The road to Kabwami is well travelled, today we went back to see the school refurbished during lockdown. You may remember our magazine article where we told how we had been advised not to stay in the classroom too long because of the jiggers and fleas.
Today the two renovated blocks look very smart, there are no holes in the walls and the floors are cemented (no more jiggers and fleas). Around 150 children were waiting to greet us, a miscommunication meant we were about 2 hours late but that didn’t seem to dampen the welcome, and in traditional style we were clapped into the office where breakfast awaited.
A tour around the school gave us an opportunity to fully appreciate the amazing improvement since our last visit.
Then we were shown to chairs under the tree to be officially welcomed and entertained with traditional drumming and dance.
Pauline and Carmen were soon adopted by two very cute little girls who were the young children of staff members. Taking your children to work is normal here.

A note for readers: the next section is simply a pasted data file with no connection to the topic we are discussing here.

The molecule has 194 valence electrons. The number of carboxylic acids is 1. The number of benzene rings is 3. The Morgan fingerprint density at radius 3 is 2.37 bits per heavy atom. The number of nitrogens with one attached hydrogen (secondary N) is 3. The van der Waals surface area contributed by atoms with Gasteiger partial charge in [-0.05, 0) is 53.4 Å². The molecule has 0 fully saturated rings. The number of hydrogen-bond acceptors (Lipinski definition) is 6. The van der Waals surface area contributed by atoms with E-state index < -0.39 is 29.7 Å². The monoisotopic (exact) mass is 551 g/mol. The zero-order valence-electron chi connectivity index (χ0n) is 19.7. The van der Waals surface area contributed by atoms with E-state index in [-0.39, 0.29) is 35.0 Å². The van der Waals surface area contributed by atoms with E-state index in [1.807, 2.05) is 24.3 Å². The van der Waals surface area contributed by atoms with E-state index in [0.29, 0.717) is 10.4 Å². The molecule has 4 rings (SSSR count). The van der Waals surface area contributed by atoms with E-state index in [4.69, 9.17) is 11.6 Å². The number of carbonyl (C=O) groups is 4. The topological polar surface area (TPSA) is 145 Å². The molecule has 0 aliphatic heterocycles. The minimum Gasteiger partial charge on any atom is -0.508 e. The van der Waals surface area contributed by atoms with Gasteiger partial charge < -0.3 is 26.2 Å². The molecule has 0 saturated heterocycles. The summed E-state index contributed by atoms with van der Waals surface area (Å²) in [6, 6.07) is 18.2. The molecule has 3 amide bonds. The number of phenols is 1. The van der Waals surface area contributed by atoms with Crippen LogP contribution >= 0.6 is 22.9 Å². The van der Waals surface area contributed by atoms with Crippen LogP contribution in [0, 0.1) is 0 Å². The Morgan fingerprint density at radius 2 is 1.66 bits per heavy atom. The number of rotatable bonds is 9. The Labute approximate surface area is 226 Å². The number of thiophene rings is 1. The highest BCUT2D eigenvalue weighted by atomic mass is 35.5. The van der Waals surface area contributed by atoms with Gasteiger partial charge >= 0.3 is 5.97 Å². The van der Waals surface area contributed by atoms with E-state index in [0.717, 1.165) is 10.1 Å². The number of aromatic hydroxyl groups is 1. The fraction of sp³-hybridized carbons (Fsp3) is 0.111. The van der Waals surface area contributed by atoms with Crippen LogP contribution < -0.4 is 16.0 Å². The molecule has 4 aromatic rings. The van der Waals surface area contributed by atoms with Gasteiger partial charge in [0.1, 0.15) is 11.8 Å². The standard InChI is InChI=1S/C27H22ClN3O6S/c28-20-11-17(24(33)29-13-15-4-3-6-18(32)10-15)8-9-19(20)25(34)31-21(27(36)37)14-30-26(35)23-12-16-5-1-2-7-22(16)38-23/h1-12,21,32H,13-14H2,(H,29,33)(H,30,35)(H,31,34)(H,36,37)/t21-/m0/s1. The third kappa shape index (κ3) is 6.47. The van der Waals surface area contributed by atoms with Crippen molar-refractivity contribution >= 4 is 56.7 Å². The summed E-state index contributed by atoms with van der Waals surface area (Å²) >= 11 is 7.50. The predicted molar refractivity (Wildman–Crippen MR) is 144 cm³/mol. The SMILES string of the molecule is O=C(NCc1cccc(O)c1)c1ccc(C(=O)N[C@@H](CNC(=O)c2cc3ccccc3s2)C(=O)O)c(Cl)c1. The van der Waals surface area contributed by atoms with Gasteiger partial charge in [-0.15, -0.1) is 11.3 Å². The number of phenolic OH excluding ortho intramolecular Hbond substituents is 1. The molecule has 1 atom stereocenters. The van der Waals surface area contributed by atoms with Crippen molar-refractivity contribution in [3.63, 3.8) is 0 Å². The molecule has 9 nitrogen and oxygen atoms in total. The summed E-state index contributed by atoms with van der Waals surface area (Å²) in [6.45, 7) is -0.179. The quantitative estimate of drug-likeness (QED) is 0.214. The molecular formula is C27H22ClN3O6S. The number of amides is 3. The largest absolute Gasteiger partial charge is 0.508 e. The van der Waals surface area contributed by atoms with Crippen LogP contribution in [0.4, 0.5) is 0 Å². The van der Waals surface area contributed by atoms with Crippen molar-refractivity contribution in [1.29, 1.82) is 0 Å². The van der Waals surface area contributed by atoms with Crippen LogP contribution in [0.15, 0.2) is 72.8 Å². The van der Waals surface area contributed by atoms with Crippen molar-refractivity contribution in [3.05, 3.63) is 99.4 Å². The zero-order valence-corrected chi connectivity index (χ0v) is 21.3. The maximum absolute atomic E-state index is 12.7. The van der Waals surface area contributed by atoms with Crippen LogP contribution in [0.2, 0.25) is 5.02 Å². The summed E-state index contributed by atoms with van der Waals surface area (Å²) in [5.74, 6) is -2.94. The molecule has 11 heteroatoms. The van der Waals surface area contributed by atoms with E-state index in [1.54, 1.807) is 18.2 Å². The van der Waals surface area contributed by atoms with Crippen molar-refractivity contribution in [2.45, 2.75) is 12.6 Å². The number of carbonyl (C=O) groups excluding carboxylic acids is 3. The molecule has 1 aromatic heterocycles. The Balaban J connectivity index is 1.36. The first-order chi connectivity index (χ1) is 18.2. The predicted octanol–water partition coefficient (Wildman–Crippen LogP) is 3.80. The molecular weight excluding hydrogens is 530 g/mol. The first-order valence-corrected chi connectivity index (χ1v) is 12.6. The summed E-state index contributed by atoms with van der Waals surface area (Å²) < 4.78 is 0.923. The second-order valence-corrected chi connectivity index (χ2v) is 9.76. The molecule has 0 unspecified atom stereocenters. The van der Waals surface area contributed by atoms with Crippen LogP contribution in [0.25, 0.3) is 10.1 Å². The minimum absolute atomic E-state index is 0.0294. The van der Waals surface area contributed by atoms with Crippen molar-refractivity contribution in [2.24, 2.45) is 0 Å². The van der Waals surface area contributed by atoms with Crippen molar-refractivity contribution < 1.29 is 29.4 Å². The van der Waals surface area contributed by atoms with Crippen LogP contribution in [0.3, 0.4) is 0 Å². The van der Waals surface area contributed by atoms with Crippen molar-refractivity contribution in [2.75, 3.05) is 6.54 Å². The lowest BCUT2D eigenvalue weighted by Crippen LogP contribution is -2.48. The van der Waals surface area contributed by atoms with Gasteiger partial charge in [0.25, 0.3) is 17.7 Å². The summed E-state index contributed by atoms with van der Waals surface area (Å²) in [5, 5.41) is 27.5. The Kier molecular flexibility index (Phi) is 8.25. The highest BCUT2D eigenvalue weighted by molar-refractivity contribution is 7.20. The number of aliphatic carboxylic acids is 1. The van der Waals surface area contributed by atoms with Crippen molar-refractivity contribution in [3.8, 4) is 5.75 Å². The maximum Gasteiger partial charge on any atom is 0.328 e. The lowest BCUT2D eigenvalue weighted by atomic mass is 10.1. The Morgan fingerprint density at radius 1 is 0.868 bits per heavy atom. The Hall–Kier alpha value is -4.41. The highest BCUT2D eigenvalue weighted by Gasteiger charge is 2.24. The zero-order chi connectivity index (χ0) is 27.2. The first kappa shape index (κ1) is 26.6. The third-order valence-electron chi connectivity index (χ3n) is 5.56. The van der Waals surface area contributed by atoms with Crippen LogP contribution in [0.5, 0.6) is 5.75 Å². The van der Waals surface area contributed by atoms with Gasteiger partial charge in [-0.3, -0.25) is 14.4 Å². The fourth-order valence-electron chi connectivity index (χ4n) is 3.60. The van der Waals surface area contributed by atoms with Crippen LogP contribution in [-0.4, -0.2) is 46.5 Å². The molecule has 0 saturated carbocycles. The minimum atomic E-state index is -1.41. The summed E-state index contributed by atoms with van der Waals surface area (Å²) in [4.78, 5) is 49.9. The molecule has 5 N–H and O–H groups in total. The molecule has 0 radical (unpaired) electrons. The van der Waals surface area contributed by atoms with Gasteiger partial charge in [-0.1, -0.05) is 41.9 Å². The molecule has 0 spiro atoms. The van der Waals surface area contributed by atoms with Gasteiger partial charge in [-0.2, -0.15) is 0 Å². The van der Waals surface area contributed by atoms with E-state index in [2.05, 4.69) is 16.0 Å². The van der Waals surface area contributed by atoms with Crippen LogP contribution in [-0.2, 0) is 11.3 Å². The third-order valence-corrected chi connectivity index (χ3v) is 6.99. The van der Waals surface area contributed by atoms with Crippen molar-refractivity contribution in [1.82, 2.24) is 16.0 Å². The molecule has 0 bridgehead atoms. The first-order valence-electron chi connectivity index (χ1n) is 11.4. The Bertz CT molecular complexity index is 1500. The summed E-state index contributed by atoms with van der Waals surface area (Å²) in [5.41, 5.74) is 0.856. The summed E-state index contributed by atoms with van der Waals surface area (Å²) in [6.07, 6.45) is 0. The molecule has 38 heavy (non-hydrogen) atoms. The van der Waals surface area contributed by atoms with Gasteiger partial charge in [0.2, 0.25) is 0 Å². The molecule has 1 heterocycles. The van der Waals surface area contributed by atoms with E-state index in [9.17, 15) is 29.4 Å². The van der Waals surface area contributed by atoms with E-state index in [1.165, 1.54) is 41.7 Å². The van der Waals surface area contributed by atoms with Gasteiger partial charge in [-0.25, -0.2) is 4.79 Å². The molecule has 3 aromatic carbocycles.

The poverty in this area is evidenced by the significant number of children at school without shoes or uniforms, and the head teacher told us that many cannot afford to pay fees or eat lunch.
All too soon it was time for our lunch, we headed for the office, but we were not getting away that easily and ‘our girls’ came too. We shared our lunches; it never ceases to amaze us how much these young children can eat. After we had eaten Patrick took the remainder outside for the children, we were almost moved to tears as we saw the youngsters fighting to get a handful of rice and scooping that which was dropped off the mud floor.
Then it was time for some C.H.I. as we tried not to get trampled in the stampede for tennis balls.
A lovely afternoon was spent playing with the children, and even the teachers and parents were encouraged to join in. ‘Our girls’ never left our sides, even though at times they had to be lifted to safety. Nick and Fin were nearly broken by the energy of the children who are obviously more used to being active in the heat.
All too soon it was ‘time to go’, Pauline’s young girl cried when she was returned to her mother, thankfully Carmen’s disappeared in the crowd, which avoided a sad goodbye. As we headed home it was unanimously agreed that today had been a very good day.
Hopefully we will be able to start a Parish Project here and equip those in most need to provide for themselves, as we have witnessed in Kikonge.